The reduction that we find in Aquinas finds a reflection in a similar kind of reduction which we find in Lonergan's understanding of judgment. In an act of reflective understanding, as Lonergan understood this species of act, one moves into a form of self-reflection which notes that something is true if certain conditions have been met, if certain conditions have been fulfilled. Among contingent things, things are true or things exist because certain conditions exist. Nothing exists in an absolute sense. Nothing exists in a manner which is wholly without prerequisite conditions. If one wants to talk about the existence of something which is wholly lacking in any contingency, then one must speak about God. Only God exists in an uncaused manner. Only God exists as an absolutely unconditioned. But, if one turns to the existence of conditioned things and if one asks about the truth of conditioned things, then one must speak about prospective acts of understanding in judgment which think about conditions and which say that, yes, this is true on the basis of these conditions and if they happen to be fulfilled. In judgment, one first notes that a relation exists between a conditioned and conditions. When we think about the possible truth of an idea or theory, one looks back and, as one attends to one's initial acts of understanding, one notes what relation exists between a conditioned and conditions. An “if…then” type of structure or order presents itself. Then, as one adverts to conditions, one turns to one's experience to see or to ask if it is possible to speak about fulfilled conditions. If something is true if and only if because a particular condition has been fulfilled or is given in some way and if, for instance, the condition is one's experience of a certain datum of sense, if one then notices in one's experiencing that one is experiencing the datum in question, then one can move into a rational affirmation which says that something is indeed the case. Something is so. An idea exists as more than an idea. It now exists as a truth (as a true idea). In the technical language which one finds in Lonergan's analysis, a true idea exists as a virtually unconditioned. An idea is conditionally true but its conditions happen to be fulfilled. In the transition which occurs as a person moves from the experience of a bright idea to an idea which is known to be true, a person participates in something which is real. In a cognitive manner, an identity exists between a knower and what is known by a knower. In every reflective act of understanding, a measure of self-transcendence takes a knower from a prior world of data and a later prior world of ideas into a world of real things (a world of real objects). A knower shares in a world which is greater than him or herself. This world ontologically or metaphysically differs from him or herself (philosophers speak about a real distinction which is other than a verbal difference or a difference which can exist between thoughts or concepts). But, through acts of self-transcendence that are present in human cognition, a knower enters into a universe of being. In a judgment, an existence of something is posited. An existence is known.
Between the universe of being or, more precisely, between the universe of being which is intended by human desires for understanding and knowledge and which is known in an piecemeal fashion by human acts of sensing, understanding, and judging, an ordered relation can thus be adverted when we think about a possible correspondence or a possible correlation which exists between one kind of cognitive act and a correlative which refers to a metaphysical element. In the analysis which one finds in Aquinas, Aquinas speaks about a proportionality which exists between human acts of cognition and a set of metaphysical principles which refer to what is known in a given kind of cognitive act. Put bluntly, human acts of experiencing are to be correlated with potency as a metaphysical principle; human acts of understanding are to be correlated with form as a second metaphysical principle; and human acts of judgment are to be correlated with act as a third metaphysical principle. Potency, form, and act exist as metaphysical principles while experiencing, understanding, and judging exist as cognitional principles. Aquinas speaks about a proportion between these two orders. The Latin refers to proportio. In the language which one finds in Lonergan, it is said that an isomorphic structure exists in the relation between the structure of human cognition and a parallel structure which refers to the order of being, the order of reality. An understanding about the structure of human cognition leads to an understanding about the structure of being or reality. From a critical understanding of human cognition, one moves to a verifiable metaphysics.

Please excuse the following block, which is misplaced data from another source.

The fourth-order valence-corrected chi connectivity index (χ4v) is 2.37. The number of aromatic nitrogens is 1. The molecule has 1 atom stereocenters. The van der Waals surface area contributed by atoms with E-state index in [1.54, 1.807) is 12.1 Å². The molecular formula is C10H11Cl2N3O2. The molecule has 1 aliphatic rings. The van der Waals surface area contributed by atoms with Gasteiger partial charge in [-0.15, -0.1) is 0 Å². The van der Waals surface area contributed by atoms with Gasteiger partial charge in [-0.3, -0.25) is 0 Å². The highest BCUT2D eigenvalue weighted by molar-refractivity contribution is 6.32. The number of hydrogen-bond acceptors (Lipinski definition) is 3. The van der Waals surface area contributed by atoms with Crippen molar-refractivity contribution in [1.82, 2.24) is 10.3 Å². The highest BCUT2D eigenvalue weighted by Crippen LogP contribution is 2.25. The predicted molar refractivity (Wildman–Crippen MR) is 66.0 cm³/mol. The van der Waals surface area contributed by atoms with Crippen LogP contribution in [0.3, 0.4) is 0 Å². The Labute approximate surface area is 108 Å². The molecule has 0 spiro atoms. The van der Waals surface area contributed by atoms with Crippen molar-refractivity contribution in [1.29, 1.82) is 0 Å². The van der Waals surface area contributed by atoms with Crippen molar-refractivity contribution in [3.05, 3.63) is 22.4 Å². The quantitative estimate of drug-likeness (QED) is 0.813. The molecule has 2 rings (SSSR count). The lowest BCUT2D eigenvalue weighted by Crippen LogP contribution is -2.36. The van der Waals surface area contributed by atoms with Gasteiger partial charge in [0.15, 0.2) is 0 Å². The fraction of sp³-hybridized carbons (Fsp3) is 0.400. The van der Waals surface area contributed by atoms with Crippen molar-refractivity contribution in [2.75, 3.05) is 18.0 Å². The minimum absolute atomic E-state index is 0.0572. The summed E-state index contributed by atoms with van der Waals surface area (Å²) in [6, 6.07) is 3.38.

Please note in closing, however, that one must take great care in the language that one uses in speaking about this relation. When we speak about correspondence or correlation, we can begin to think in dualistic terms. Rather easily, we can begin to think in terms which assume that, in human knowing, a confrontation or an opposition exists between a knower and what is known. But, this is not the type of meaning which we should grasp with our understanding if we are going to understand why Aquinas speaks about an order of proportion between knowing and being and why, in turn, Lonergan speaks about an isomorphic relation within the context of his analysis. In human cognition, by the self-transcendence which exists in it and which is proper to it, a union exists between knowing and being. Being is greater than knowing although, at the same time, it has to be admitted that knowing participates in being which, to some degree, it always knows through the limited judgments that it is making at any given time. An overlap between knowing and being can be properly adverted to. Two kinds of being can be spoken about if we think about cognitional being and ontological being. If human cognition is not understood in terms of an identity which exists within it through the different kinds of acts which occur within it, then a severance is introduced between human cognition and metaphysics. The world of real objects or real things would exist in a manner that would be apart from human cognition. If a world of real objects exists, it would exist as an unknowable and if a world of real objects exists as an unknowable, there is no point in thinking that metaphysics exists as a legitimate science. One best attends to other things.